Guest Post by Willis Eschenbach
The CERES data has its problems, because the three datasets (incoming solar, outgoing longwave, and reflected shortwave) don’t add up to anything near zero. So the keepers of the keys adjusted them to an artificial imbalance of +0.85 W/m2 (warming). Despite that lack of accuracy, however, the CERES data is very precise and sensitive.
As an example of what that sensitivity can reveal about the climate system, consider Figure 1, which shows the upwelling (outgoing) longwave (LW) and reflected solar shortwave (SW), month by month, for 13 years (N=156). Since these are individual CERES datasets, their trends and values should be valid.
Figure 1. Upwelling longwave (shades of blue) and upwelling reflected shortwave (shades of red) for the globe as well as the two hemispheres separately. Cyclical seasonal variations have been removed.
Now, there are several very curious aspects to this figure. The first and most surprising issue is that the hemispheric values for shortwave, and also the hemispheric values for longwave, are nearly identical from hemisphere to hemisphere. Why should that be so? There is much more ocean in the southern hemisphere, for example. There is solid land at the South Pole rather than ocean. In addition, the underlying surface albedos of the two hemispheres are quite different, by about 4 watts per square metre. Also, the southern hemisphere gets more sunlight than the northern hemisphere, because the earth’s orbit is elliptical.
So given all these differences … why should the longwave and shortwave in the two hemispheres be the same?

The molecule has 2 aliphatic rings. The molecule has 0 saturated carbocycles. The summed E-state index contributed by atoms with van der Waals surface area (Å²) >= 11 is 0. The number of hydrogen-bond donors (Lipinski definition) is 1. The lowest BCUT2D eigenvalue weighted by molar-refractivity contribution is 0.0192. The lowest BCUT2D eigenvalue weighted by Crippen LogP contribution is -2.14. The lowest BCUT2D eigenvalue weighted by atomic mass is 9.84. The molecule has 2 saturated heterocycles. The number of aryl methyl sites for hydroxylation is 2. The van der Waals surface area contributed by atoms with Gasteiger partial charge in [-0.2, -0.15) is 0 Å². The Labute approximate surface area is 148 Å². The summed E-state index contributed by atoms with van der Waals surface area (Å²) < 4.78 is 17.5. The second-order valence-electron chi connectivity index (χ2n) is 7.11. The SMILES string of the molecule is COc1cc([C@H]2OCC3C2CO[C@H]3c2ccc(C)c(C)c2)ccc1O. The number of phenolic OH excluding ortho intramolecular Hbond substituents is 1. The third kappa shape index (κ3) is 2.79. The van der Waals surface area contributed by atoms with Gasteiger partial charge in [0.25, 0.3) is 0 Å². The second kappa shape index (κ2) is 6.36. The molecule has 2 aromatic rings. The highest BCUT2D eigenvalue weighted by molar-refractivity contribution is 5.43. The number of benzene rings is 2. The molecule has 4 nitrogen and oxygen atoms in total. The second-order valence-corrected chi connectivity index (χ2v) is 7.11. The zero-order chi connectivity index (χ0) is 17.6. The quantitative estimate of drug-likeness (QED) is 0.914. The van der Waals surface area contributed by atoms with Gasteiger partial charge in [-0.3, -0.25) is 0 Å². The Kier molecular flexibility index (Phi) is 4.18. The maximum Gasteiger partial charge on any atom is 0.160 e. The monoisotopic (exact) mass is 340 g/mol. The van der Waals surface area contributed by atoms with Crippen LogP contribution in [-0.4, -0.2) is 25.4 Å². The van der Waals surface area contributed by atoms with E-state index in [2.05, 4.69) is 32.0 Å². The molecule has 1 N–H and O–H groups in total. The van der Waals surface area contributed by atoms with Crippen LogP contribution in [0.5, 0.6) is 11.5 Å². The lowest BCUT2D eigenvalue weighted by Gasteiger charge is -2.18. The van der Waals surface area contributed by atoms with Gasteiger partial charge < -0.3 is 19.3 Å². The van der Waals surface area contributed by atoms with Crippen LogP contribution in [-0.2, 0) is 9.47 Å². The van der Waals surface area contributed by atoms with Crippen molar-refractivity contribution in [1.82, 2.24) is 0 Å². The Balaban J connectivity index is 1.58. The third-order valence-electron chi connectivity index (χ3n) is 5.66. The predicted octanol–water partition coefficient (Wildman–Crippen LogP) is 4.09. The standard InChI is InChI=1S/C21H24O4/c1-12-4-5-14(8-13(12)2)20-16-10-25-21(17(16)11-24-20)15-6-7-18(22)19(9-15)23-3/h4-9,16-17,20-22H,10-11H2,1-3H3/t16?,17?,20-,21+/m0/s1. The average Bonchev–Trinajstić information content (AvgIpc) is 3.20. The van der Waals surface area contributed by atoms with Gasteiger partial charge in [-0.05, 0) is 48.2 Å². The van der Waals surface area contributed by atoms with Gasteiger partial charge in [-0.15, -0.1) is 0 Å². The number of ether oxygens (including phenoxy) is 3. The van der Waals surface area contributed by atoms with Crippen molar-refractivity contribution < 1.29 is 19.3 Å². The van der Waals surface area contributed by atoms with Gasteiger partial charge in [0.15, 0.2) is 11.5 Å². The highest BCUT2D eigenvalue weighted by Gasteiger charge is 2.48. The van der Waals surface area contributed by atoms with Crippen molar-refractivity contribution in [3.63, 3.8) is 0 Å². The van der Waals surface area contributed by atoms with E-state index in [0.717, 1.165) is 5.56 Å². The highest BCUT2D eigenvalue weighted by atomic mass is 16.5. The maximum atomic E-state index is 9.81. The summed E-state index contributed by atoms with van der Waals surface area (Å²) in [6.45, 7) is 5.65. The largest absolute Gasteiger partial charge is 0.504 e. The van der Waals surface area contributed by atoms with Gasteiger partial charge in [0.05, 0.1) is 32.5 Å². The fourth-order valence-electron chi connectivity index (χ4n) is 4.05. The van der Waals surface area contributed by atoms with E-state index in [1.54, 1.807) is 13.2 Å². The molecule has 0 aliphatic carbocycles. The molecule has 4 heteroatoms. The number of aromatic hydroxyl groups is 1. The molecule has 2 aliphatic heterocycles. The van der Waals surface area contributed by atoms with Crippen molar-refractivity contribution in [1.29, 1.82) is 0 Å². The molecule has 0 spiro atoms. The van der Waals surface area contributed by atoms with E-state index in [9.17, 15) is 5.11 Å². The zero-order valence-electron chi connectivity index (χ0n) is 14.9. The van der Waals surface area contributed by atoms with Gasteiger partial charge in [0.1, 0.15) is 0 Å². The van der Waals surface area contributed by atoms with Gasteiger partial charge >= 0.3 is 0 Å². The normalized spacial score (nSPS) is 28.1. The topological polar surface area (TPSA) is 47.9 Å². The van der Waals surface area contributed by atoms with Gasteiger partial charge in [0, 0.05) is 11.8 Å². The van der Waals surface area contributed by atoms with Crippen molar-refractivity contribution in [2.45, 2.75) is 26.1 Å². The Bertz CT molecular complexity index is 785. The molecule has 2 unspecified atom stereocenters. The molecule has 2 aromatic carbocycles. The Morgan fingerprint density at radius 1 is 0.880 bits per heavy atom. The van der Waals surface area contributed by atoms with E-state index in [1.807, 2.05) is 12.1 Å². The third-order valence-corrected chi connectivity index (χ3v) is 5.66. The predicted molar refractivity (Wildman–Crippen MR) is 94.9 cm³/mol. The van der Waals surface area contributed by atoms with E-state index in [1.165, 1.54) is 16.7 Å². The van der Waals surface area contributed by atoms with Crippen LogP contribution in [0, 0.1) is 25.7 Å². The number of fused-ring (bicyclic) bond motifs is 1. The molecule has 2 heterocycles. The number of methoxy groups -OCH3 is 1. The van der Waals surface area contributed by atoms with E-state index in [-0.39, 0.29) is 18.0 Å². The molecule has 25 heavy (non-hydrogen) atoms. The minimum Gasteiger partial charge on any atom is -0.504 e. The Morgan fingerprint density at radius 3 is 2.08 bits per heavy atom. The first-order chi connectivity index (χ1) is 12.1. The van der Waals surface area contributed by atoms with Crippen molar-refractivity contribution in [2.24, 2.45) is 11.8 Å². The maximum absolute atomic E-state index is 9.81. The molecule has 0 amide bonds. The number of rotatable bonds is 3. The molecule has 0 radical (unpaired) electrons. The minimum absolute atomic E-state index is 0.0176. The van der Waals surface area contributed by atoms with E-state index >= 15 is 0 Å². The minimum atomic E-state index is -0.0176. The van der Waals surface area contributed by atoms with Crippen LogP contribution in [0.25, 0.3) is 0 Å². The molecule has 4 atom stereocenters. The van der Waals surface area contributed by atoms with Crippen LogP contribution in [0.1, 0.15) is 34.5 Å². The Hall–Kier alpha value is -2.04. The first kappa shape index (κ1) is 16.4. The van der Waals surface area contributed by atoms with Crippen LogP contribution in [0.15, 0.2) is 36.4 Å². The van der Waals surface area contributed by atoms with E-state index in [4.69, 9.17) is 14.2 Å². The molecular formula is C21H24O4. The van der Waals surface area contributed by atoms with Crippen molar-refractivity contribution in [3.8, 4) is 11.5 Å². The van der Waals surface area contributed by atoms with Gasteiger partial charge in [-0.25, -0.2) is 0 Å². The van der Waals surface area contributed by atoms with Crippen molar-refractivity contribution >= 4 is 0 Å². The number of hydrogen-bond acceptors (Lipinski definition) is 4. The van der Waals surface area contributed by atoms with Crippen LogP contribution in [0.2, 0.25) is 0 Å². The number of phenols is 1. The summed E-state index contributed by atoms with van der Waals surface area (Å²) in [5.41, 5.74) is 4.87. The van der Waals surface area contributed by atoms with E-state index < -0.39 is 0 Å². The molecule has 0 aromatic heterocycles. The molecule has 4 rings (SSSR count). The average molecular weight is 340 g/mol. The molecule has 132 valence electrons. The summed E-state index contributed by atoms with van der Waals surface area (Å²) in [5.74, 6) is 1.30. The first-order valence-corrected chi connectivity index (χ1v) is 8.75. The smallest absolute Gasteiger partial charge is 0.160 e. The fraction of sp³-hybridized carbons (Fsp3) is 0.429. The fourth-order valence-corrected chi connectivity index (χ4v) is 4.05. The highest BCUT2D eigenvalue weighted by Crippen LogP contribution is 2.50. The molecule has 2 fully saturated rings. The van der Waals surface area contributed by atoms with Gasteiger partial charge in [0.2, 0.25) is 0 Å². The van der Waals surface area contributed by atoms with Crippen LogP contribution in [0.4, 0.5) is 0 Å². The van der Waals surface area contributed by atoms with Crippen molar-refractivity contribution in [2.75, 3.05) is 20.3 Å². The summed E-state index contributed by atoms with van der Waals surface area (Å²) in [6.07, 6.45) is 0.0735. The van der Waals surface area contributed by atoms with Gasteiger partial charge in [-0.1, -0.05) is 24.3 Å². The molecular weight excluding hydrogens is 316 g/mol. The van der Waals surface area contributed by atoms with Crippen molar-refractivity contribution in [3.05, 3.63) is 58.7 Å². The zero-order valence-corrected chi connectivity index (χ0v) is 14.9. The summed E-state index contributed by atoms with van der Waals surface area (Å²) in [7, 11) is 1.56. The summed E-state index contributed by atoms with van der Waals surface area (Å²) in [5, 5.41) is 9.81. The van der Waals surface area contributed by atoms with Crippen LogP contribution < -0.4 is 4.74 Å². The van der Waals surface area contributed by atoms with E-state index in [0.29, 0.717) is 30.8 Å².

The next thing of interest is the stability of the system. The trends in all six of the measurements are so tiny I’ve expressed them in W/m2 per century so that their small size can be appreciated … if the trends continue, in a century they may change by a watt or two. Note that despite the small spread of the measurements, none of the trends are significant.
The next thing of interest is that in addition to the values being similar in both hemispheres, the trends are also quite similar. All of the trends are very slightly negative.
Finally, despite the great difference in the size of the LW and SW signals (240 vs 100 W/m2, Figure 1), the size of the variations in the two signals are quite similar. Here is a boxplot of the three pairwise comparisons—the anomaly variations in global, and northern and southern hemisphere.
Figure 2. Boxplots of the variations in the longwave and reflected shortwave shown in Figure 1, for the globe (left panel), the northern hemisphere (center panel) and the southern hemisphere (right panel).
Since these are boxplots, we know that half of the data lies inside the colored boxes. This means that half of the time, the longwave and the shortwave are within ± one-half watt of the seasonal value. Plus or minus one-half watt half the time, and within a watt and a half for 95% of the time, for a total of 156 months … this to me is amazing stability.
Given the myriad differences between the northern and southern hemispheres, my explanation of this amazing stability is that a) the temperature of the planet is regulated by a variety of threshold-based processes, and b) the set-point of that regulation is controlled by globally consistent values for the physics of wind, water, and cloud formation.
Now, there certainly may be some other explanation for this amazing stability and symmetry of the climate despite the large differences in the geometry and composition of the two hemispheres. That’s my explanation. If you have a better one … bring it on.
Best regards to all,
NOTE ON DATA AND CODE: I’ve turned over a new leaf, and I’ve cleaned up my R computer code. I’ve put all the relevant functions into one file, called “CERES Functions.R”. That file of functions, plus the data, plus the code for this post, are all that are required to duplicate the figures above. I just checked, it’s all turnkey.
DATA: CERES 13 year (220 Mbytes, has all the CERES data in R format.)
FUNCTIONS: CERES Functions.R (Has all the functions used to analyze the data.)
CODE FOR THIS POST: Amazing Stability CERES (Has the code to create the figures and calculations used above.)